Ranchers are still digging out thousands of their cattle that became buried in a record-setting snowstorm in South Dakota late last week and over the weekend.
One would think the death of 75,000 cows by upwards of five feet of snow might get some national attention, but as one blogger observed, it has taken some time for the news of the precipitation massacre to reach outside of local media.
“I searched the national news for more information. Nothing. Not a single report on any of major news sources that I found. Not CNN, not the NY Times, not MSNBC,” Dawn Wink wrote Tuesday. “I thought, ‘Well, it is early and the state remains without power and encased in snow, perhaps tomorrow.’ So I checked again the next day. Nothing. It has now been four days and no national news coverage.”
Wink dubbed it “The Blizzard that Never Was.”
National syndicated photo services also yield only a few results documenting the storm. The Weather Channel, taking photo submissions from locals, seems to have the most dramatic pictures of the scene.
At least four deaths were attributed to the weather, including a South Dakota man who collapsed while cleaning snow off his roof.
Gary Cammack, who ranches on the prairie near Union Center about 40 miles northeast of the Black Hills, said he lost about 70 cows and some calves, about 15 percent of his herd. A calf would normally sell for $1,000, while a mature cow would bring $1,500 or more, he said.
“It’s bad. It’s really bad. I’m the eternal optimist and this is really bad,” Cammack said. “The livestock loss is just catastrophic. … It’s pretty unbelievable.”
Cammack said cattle were soaked by 12 hours of rain early in the storm, so many were unable to survive an additional 48 hours of snow and winds up to 60 mph.
“It’s the worst early season snowstorm I’ve seen in my lifetime,” said Cammack, 60.
“As the days warm, more and more carcasses are exposed. So many have lost so much,” Wink, the blogger, wrote of her mom saying.
Early estimates suggest western South Dakota lost at least 5 percent of its cattle, said Silvia Christen, executive director of the South Dakota Stockgrowers Association. Some individual ranchers reported losses of 20 percent to 50 percent of their livestock, Christen said. The storm killed calves that were due to be sold soon as well as cows that would produce next year’s calves in an area where livestock production is a big part of the economy, she said.
“This is, from an economic standpoint, something we’re going to feel for a couple of years,” Christen said.
Some ranchers still aren’t sure how many animals they lost, because they haven’t been able to track down all of their cattle. Snowdrifts covered fences, allowing cattle to leave their pastures and drift for miles.
“Some cattle might be flat buried in a snow bank someplace,” said Shane Kolb of Meadow, who lost only one cow.
State officials are tallying livestock losses, but the extent won’t be known for several days until ranchers locate their cattle, Jamie Crew of the state Agriculture Department said.
“This is absolutely, totally devastating,” Steve Schell, a 52-year-old rancher, told the Rapid City Journal. “This is horrendous. I mean the death loss of these cows in this country is unbelievable.”
Ranchers and officials said the losses were aggravated by the fact that a government disaster program to help ranchers recover from livestock losses has expired. Ranchers won’t be able to get federal help until Congress passes a new farm bill, said Perry Plumart, a spokesman for Sen. Tim Johnson, D-S.D.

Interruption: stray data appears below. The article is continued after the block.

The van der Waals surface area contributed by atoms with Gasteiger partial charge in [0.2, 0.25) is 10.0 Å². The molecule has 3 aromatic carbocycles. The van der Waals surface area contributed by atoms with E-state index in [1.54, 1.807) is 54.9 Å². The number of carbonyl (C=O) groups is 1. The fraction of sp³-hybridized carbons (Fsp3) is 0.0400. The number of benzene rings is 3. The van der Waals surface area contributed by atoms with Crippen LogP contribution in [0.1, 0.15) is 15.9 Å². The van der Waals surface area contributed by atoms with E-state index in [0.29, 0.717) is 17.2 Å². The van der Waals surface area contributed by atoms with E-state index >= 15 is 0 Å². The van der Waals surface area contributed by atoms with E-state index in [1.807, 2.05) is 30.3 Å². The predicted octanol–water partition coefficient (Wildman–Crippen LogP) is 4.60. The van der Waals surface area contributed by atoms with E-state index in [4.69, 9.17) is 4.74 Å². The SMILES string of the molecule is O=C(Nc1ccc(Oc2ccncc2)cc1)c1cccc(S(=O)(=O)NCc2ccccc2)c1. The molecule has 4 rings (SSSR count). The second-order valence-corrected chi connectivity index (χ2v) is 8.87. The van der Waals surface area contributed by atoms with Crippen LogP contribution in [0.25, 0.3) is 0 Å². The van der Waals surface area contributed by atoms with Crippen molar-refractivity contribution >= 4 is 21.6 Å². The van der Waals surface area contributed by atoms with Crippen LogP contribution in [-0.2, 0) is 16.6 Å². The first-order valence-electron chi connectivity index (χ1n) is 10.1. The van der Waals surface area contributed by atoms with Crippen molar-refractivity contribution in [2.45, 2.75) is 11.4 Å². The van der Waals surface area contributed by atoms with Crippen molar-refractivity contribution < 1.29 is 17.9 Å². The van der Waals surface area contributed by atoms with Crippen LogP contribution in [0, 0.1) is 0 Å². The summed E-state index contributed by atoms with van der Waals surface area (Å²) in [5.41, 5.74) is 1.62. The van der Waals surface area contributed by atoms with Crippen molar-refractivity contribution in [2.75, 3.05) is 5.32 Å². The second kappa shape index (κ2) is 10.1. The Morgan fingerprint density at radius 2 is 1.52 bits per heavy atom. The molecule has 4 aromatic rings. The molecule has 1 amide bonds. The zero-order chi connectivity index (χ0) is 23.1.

NBC News reported that State Agriculture Secretary Lucas Lentsch said ranchers should keep a accounts of their loss with photos to use in later claims.
More than 22,000 homes and businesses in western South Dakota remained without power into this week, according to utility companies. National Guard troops were helping utility crews pull equipment through the heavy, wet snow to install new electricity poles.
At least 1,600 poles were toppled in the northwest part of the state alone, and workers expect to find more, Grand River Electric Coop spokeswoman Tally Seim said.
“We’ve got guys flying over our territory, counting as they go. We’re finding more as we are able to access the roads. The roads have been pretty blocked on these rural country roads,” Seim said.
“One of our biggest challenges is getting access to areas that are still snowed in,” added Vance Crocker, vice president of operations for Black Hills Power, whose crews were being hampered by rugged terrain in the Black Hills region.
In Rapid City, where a record-breaking 23 inches of snow fell, travel was slowly getting back to normal.
The city’s airport and all major roadways in the region had reopened by Monday. The city’s streets also were being cleared, but residents were being asked to stay home so crews could clear downed power lines and tree branches, and snow from roadsides. Schools and many public offices were closed.
“It’s a pretty day outside. There’s a lot of debris, but we’re working to clear that debris,” said Calen Maningas, a Rapid City firefighter working in the Pennington County Emergency Operations Center.
In South Dakota, the 19 inches of snow that fell in Rapid City on Friday broke the city’s 94-year-old one-day snowfall record for October by about 9 inches, according to the National Weather Service. The city also set a record for snowfall in October, with a total of 23.1 inches during the storm. The previous record was 15.1 inches in October 1919.
Watch this report about the extreme snow storm:
The Associated Press contributed to this report.